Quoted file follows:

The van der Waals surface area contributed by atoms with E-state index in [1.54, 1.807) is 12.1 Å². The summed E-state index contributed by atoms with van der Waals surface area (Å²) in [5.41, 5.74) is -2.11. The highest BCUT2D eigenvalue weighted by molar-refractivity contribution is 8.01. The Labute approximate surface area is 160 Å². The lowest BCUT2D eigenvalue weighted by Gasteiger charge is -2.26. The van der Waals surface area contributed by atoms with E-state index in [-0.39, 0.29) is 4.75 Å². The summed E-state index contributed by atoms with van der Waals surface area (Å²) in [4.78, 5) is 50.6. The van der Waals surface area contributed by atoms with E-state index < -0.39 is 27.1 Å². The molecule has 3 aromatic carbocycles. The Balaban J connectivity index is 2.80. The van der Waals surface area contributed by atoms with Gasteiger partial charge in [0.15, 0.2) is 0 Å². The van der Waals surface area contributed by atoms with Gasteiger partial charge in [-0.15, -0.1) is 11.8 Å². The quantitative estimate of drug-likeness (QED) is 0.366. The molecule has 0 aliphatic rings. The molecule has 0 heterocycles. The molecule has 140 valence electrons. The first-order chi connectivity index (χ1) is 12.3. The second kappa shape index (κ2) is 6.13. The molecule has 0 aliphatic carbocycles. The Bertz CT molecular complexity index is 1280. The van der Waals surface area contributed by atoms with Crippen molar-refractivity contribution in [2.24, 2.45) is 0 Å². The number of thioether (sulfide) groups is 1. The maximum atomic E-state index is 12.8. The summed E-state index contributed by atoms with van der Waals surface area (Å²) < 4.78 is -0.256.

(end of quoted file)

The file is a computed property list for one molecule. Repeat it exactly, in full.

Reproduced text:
The van der Waals surface area contributed by atoms with E-state index in [1.54, 1.807) is 12.1 Å². The summed E-state index contributed by atoms with van der Waals surface area (Å²) in [5.41, 5.74) is -2.11. The highest BCUT2D eigenvalue weighted by molar-refractivity contribution is 8.01. The Labute approximate surface area is 160 Å². The lowest BCUT2D eigenvalue weighted by Gasteiger charge is -2.26. The van der Waals surface area contributed by atoms with E-state index in [-0.39, 0.29) is 4.75 Å². The summed E-state index contributed by atoms with van der Waals surface area (Å²) in [4.78, 5) is 50.6. The van der Waals surface area contributed by atoms with E-state index < -0.39 is 27.1 Å². The molecule has 3 aromatic carbocycles. The Balaban J connectivity index is 2.80. The van der Waals surface area contributed by atoms with Gasteiger partial charge in [0.15, 0.2) is 0 Å². The van der Waals surface area contributed by atoms with Gasteiger partial charge in [-0.15, -0.1) is 11.8 Å². The quantitative estimate of drug-likeness (QED) is 0.366. The molecule has 0 aliphatic rings. The molecule has 0 heterocycles. The molecule has 140 valence electrons. The first-order chi connectivity index (χ1) is 12.3. The second kappa shape index (κ2) is 6.13. The molecule has 0 aliphatic carbocycles. The Bertz CT molecular complexity index is 1280. The van der Waals surface area contributed by atoms with Crippen molar-refractivity contribution in [2.24, 2.45) is 0 Å². The number of thioether (sulfide) groups is 1. The maximum atomic E-state index is 12.8. The summed E-state index contributed by atoms with van der Waals surface area (Å²) < 4.78 is -0.256.